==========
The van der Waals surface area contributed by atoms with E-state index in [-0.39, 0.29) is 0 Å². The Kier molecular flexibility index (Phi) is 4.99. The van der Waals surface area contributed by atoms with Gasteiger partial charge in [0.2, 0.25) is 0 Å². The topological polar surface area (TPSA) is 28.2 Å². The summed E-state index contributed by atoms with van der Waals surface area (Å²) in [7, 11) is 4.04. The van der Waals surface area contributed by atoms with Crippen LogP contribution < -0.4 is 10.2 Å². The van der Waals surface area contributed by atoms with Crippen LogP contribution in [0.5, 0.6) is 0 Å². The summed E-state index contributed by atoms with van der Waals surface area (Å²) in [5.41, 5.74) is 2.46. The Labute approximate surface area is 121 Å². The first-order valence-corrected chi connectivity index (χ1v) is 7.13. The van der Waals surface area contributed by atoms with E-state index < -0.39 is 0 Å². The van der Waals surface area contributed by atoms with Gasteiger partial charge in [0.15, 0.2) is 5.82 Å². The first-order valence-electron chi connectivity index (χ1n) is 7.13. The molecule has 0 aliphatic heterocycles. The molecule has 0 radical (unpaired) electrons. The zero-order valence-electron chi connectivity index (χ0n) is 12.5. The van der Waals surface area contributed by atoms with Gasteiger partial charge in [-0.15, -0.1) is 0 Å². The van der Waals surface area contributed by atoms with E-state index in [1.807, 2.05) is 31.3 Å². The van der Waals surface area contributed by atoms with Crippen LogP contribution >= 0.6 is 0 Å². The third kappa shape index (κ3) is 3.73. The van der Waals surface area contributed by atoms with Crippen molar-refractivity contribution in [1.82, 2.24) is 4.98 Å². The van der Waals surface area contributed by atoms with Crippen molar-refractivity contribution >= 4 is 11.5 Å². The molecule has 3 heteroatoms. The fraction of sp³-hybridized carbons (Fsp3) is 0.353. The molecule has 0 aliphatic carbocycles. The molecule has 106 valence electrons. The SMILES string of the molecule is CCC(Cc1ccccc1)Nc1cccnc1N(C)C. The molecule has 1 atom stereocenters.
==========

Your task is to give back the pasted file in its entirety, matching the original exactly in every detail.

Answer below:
The van der Waals surface area contributed by atoms with E-state index in [-0.39, 0.29) is 0 Å². The Kier molecular flexibility index (Phi) is 4.99. The van der Waals surface area contributed by atoms with Gasteiger partial charge in [0.2, 0.25) is 0 Å². The topological polar surface area (TPSA) is 28.2 Å². The summed E-state index contributed by atoms with van der Waals surface area (Å²) in [7, 11) is 4.04. The van der Waals surface area contributed by atoms with Crippen LogP contribution < -0.4 is 10.2 Å². The van der Waals surface area contributed by atoms with Crippen LogP contribution in [0.5, 0.6) is 0 Å². The summed E-state index contributed by atoms with van der Waals surface area (Å²) in [5.41, 5.74) is 2.46. The Labute approximate surface area is 121 Å². The first-order valence-corrected chi connectivity index (χ1v) is 7.13. The van der Waals surface area contributed by atoms with E-state index < -0.39 is 0 Å². The van der Waals surface area contributed by atoms with Gasteiger partial charge in [0.15, 0.2) is 5.82 Å². The first-order valence-electron chi connectivity index (χ1n) is 7.13. The molecule has 0 aliphatic heterocycles. The molecule has 0 radical (unpaired) electrons. The zero-order valence-electron chi connectivity index (χ0n) is 12.5. The van der Waals surface area contributed by atoms with Gasteiger partial charge in [-0.15, -0.1) is 0 Å². The van der Waals surface area contributed by atoms with E-state index in [1.807, 2.05) is 31.3 Å². The van der Waals surface area contributed by atoms with Crippen LogP contribution >= 0.6 is 0 Å². The third kappa shape index (κ3) is 3.73. The van der Waals surface area contributed by atoms with Crippen molar-refractivity contribution in [1.82, 2.24) is 4.98 Å². The van der Waals surface area contributed by atoms with Crippen molar-refractivity contribution >= 4 is 11.5 Å². The molecule has 3 heteroatoms. The fraction of sp³-hybridized carbons (Fsp3) is 0.353. The molecule has 0 aliphatic carbocycles. The molecule has 106 valence electrons. The SMILES string of the molecule is CCC(Cc1ccccc1)Nc1cccnc1N(C)C. The molecule has 1 atom stereocenters.